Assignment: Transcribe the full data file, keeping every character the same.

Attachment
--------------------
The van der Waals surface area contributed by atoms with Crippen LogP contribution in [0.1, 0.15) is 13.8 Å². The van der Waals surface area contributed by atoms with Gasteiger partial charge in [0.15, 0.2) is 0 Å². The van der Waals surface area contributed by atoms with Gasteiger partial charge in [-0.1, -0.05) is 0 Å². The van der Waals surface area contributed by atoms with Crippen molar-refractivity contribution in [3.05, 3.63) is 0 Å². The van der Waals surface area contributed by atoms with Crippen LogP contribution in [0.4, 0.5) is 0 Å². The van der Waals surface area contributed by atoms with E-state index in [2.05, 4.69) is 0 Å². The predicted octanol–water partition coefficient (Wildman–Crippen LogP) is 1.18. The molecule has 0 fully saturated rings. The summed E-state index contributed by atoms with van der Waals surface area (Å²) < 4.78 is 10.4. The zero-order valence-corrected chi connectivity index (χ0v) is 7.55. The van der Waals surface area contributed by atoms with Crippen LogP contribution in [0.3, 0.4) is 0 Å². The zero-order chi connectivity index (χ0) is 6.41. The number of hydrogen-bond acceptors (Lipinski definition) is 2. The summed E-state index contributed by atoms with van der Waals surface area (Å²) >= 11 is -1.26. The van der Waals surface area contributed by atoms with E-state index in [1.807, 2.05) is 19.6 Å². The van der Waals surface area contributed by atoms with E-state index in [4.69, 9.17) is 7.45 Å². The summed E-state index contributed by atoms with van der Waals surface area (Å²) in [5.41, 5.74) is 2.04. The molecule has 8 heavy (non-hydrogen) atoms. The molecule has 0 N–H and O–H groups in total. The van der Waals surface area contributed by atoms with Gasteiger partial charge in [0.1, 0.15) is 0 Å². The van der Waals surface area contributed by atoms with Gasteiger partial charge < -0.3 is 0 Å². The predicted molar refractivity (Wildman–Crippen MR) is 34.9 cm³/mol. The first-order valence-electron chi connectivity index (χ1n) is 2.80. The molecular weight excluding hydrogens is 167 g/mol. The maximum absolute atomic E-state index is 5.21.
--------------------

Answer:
The van der Waals surface area contributed by atoms with Crippen LogP contribution in [0.1, 0.15) is 13.8 Å². The van der Waals surface area contributed by atoms with Gasteiger partial charge in [0.15, 0.2) is 0 Å². The van der Waals surface area contributed by atoms with Gasteiger partial charge in [-0.1, -0.05) is 0 Å². The van der Waals surface area contributed by atoms with Crippen molar-refractivity contribution in [3.05, 3.63) is 0 Å². The van der Waals surface area contributed by atoms with Crippen LogP contribution in [0.4, 0.5) is 0 Å². The van der Waals surface area contributed by atoms with E-state index in [2.05, 4.69) is 0 Å². The predicted octanol–water partition coefficient (Wildman–Crippen LogP) is 1.18. The molecule has 0 fully saturated rings. The summed E-state index contributed by atoms with van der Waals surface area (Å²) < 4.78 is 10.4. The zero-order valence-corrected chi connectivity index (χ0v) is 7.55. The van der Waals surface area contributed by atoms with Crippen LogP contribution in [0.3, 0.4) is 0 Å². The zero-order chi connectivity index (χ0) is 6.41. The number of hydrogen-bond acceptors (Lipinski definition) is 2. The summed E-state index contributed by atoms with van der Waals surface area (Å²) >= 11 is -1.26. The van der Waals surface area contributed by atoms with E-state index in [1.807, 2.05) is 19.6 Å². The van der Waals surface area contributed by atoms with E-state index in [4.69, 9.17) is 7.45 Å². The summed E-state index contributed by atoms with van der Waals surface area (Å²) in [5.41, 5.74) is 2.04. The molecule has 8 heavy (non-hydrogen) atoms. The molecule has 0 N–H and O–H groups in total. The van der Waals surface area contributed by atoms with Gasteiger partial charge in [0.1, 0.15) is 0 Å². The van der Waals surface area contributed by atoms with Gasteiger partial charge < -0.3 is 0 Å². The predicted molar refractivity (Wildman–Crippen MR) is 34.9 cm³/mol. The first-order valence-electron chi connectivity index (χ1n) is 2.80. The molecular weight excluding hydrogens is 167 g/mol. The maximum absolute atomic E-state index is 5.21.